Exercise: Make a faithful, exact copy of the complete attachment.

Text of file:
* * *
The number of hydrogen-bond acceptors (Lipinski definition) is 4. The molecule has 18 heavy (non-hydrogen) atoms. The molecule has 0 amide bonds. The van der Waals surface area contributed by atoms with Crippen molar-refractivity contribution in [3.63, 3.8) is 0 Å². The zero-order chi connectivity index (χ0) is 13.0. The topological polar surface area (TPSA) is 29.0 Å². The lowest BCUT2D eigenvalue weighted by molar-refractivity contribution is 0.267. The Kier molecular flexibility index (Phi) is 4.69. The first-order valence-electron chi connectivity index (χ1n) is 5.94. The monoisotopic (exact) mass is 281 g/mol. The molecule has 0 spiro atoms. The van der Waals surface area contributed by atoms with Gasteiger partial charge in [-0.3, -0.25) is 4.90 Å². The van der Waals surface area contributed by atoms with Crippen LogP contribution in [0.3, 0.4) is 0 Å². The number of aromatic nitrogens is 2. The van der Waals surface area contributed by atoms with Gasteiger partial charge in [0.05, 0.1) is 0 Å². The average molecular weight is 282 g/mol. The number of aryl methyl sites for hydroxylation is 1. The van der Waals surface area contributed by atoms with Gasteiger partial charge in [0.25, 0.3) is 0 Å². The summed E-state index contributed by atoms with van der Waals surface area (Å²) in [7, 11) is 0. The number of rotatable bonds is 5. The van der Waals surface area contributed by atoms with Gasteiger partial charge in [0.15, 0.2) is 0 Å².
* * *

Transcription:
The number of hydrogen-bond acceptors (Lipinski definition) is 4. The molecule has 18 heavy (non-hydrogen) atoms. The molecule has 0 amide bonds. The van der Waals surface area contributed by atoms with Crippen molar-refractivity contribution in [3.63, 3.8) is 0 Å². The zero-order chi connectivity index (χ0) is 13.0. The topological polar surface area (TPSA) is 29.0 Å². The lowest BCUT2D eigenvalue weighted by molar-refractivity contribution is 0.267. The Kier molecular flexibility index (Phi) is 4.69. The first-order valence-electron chi connectivity index (χ1n) is 5.94. The monoisotopic (exact) mass is 281 g/mol. The molecule has 0 spiro atoms. The van der Waals surface area contributed by atoms with Gasteiger partial charge in [-0.3, -0.25) is 4.90 Å². The van der Waals surface area contributed by atoms with Crippen LogP contribution in [0.3, 0.4) is 0 Å². The number of aromatic nitrogens is 2. The van der Waals surface area contributed by atoms with Gasteiger partial charge in [0.05, 0.1) is 0 Å². The average molecular weight is 282 g/mol. The number of aryl methyl sites for hydroxylation is 1. The van der Waals surface area contributed by atoms with Gasteiger partial charge in [0.25, 0.3) is 0 Å². The summed E-state index contributed by atoms with van der Waals surface area (Å²) in [7, 11) is 0. The number of rotatable bonds is 5. The van der Waals surface area contributed by atoms with Gasteiger partial charge in [0.15, 0.2) is 0 Å².